Design to Code

5 Ways to Handle CSS in React

In this blog, you will learn how to integrate CSS styles in your React app through different ways.
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The three main components of web development—HTML, CSS, and JavaScript—are the fundamental building blocks of web apps. The first is utilised for adding content, the second for styling, and the third for logic.

Initially, it was simple enough to integrate HTML with CSS using inline, internal, or external CSS. But when the Facebook team released React, a hybrid of HTML and JS, JSX was born & this led to new ways to combine JSX with CSS.

React is, in fact, the front-end development library of choice for the majority of developers worldwide, and many developers find it difficult to combine CSS with React.

And that's where this blog will help you as we’ll cover different methods for using CSS in React.

Let's get started.

  1. Create and import a CSS file

    The easiest way to include CSS inside your React project is by creating a CSS file and importing it to the React file.

    This is similar to how you would use an external CSS file inside HTML files.

    The process looks like this:

    1. First, you have to create a CSS file, for example, style.css, and write your styling
    2. Import it inside your React file

    For example: 

    Create a style.css file and write the content.

    And then import it inside your React file.

    By doing so, you made a style.css file and added the styles properties to it. Later, you can utilise the CSS file within your preferred React file.

  2. Inline CSS in a React file

    You may even utilise CSS style within your React file, similar to how you used inline CSS within the HTML file. This is great for writing simple style properties without having to create & maintain an entire file.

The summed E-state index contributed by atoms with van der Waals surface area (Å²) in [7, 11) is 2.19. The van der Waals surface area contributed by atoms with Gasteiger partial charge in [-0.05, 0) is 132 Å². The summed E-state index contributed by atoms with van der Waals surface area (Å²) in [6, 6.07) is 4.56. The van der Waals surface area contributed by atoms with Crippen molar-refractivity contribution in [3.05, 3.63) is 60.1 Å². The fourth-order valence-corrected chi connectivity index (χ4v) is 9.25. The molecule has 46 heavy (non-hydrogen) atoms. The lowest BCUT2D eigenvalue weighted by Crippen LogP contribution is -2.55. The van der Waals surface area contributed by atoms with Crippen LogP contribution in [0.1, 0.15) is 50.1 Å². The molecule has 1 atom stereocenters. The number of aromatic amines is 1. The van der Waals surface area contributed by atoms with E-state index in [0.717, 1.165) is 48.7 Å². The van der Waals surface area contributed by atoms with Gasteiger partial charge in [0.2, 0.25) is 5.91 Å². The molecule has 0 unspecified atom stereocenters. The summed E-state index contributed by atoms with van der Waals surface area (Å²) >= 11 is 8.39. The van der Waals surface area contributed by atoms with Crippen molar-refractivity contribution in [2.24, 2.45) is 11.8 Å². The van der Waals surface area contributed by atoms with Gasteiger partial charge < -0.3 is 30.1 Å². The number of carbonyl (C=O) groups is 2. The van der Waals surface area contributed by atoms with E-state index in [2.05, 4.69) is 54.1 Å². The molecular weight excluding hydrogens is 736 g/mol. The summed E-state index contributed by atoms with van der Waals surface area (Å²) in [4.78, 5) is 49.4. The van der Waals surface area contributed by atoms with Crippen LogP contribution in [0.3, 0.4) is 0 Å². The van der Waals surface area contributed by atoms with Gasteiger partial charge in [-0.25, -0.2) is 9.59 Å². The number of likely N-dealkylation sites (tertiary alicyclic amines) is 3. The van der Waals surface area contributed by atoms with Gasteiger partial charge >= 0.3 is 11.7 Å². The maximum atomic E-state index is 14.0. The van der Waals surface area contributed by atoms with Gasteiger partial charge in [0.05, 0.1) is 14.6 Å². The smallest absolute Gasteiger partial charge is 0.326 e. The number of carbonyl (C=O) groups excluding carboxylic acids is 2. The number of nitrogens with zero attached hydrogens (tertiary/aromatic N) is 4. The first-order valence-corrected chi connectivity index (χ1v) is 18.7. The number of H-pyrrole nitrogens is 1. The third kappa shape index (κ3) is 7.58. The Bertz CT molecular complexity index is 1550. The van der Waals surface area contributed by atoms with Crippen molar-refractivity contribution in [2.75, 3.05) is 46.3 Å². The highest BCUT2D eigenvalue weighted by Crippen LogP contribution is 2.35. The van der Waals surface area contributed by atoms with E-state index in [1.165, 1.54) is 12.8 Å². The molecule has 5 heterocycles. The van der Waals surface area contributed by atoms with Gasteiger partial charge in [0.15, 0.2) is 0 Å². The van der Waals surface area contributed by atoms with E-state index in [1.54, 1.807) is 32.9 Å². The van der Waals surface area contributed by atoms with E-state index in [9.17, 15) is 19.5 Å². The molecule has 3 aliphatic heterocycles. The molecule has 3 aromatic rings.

You can write this style as an object and pass it to the ‘style’ prop of an element. It is worth noting that all the property keys will have to be converted to camel case, i.e “margin-top” will become “marginTop” and so on.

    For example, you can simply add a margin to our div element as follows:

    CSS styles may even be created using objects as shown in the example below:

    In this example, you have a style object with some styles added.

    And then it can be accessed like this:

  3. Using CSS Modules

    According to the official GitHub repo, a CSS Module is a CSS file in which all class names and animation names are scoped locally by default. In simple terms, you can apply styles to each of your components individually without affecting the functionality of any other components.

    Consider that you defined buttons inside of two components with different CSS properties present in different React files.

    And if you have a global CSS file, then the same designs will be applied to both buttons. It can be really intimidating & that's where you can use CSS modules while building a website.

    For that, you must create a style.module.css file and import it into the relevant React file. So your specific styles will get added only where you want.

    For example: